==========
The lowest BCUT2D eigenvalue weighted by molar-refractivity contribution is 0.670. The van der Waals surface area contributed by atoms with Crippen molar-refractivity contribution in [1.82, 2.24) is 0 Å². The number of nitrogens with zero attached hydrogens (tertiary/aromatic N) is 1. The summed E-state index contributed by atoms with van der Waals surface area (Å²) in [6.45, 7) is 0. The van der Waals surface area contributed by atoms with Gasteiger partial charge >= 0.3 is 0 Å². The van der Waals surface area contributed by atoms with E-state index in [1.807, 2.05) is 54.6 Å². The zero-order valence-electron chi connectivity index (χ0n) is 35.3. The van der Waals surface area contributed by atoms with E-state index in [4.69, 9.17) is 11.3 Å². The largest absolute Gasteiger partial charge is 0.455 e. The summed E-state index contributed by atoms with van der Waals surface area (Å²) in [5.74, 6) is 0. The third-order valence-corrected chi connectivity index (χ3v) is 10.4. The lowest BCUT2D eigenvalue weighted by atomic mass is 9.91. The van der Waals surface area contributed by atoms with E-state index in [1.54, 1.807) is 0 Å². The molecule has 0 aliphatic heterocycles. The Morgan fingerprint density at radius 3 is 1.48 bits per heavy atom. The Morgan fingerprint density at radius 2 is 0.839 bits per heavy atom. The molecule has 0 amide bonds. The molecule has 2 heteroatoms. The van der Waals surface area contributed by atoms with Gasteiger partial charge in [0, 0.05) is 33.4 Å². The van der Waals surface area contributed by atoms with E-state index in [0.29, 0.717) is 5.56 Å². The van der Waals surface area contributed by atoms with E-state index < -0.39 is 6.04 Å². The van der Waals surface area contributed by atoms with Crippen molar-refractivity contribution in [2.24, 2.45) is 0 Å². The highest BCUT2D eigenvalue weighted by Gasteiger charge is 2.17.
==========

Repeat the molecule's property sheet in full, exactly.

The lowest BCUT2D eigenvalue weighted by molar-refractivity contribution is 0.670. The van der Waals surface area contributed by atoms with Crippen molar-refractivity contribution in [1.82, 2.24) is 0 Å². The number of nitrogens with zero attached hydrogens (tertiary/aromatic N) is 1. The summed E-state index contributed by atoms with van der Waals surface area (Å²) in [6.45, 7) is 0. The van der Waals surface area contributed by atoms with Gasteiger partial charge >= 0.3 is 0 Å². The van der Waals surface area contributed by atoms with E-state index in [1.807, 2.05) is 54.6 Å². The zero-order valence-electron chi connectivity index (χ0n) is 35.3. The van der Waals surface area contributed by atoms with E-state index in [4.69, 9.17) is 11.3 Å². The largest absolute Gasteiger partial charge is 0.455 e. The summed E-state index contributed by atoms with van der Waals surface area (Å²) in [5.74, 6) is 0. The third-order valence-corrected chi connectivity index (χ3v) is 10.4. The lowest BCUT2D eigenvalue weighted by atomic mass is 9.91. The van der Waals surface area contributed by atoms with E-state index in [1.54, 1.807) is 0 Å². The molecule has 0 aliphatic heterocycles. The Morgan fingerprint density at radius 3 is 1.48 bits per heavy atom. The Morgan fingerprint density at radius 2 is 0.839 bits per heavy atom. The molecule has 0 amide bonds. The molecule has 2 heteroatoms. The van der Waals surface area contributed by atoms with Gasteiger partial charge in [0, 0.05) is 33.4 Å². The van der Waals surface area contributed by atoms with E-state index in [0.29, 0.717) is 5.56 Å². The van der Waals surface area contributed by atoms with E-state index < -0.39 is 6.04 Å². The van der Waals surface area contributed by atoms with Crippen molar-refractivity contribution in [2.24, 2.45) is 0 Å². The highest BCUT2D eigenvalue weighted by Gasteiger charge is 2.17.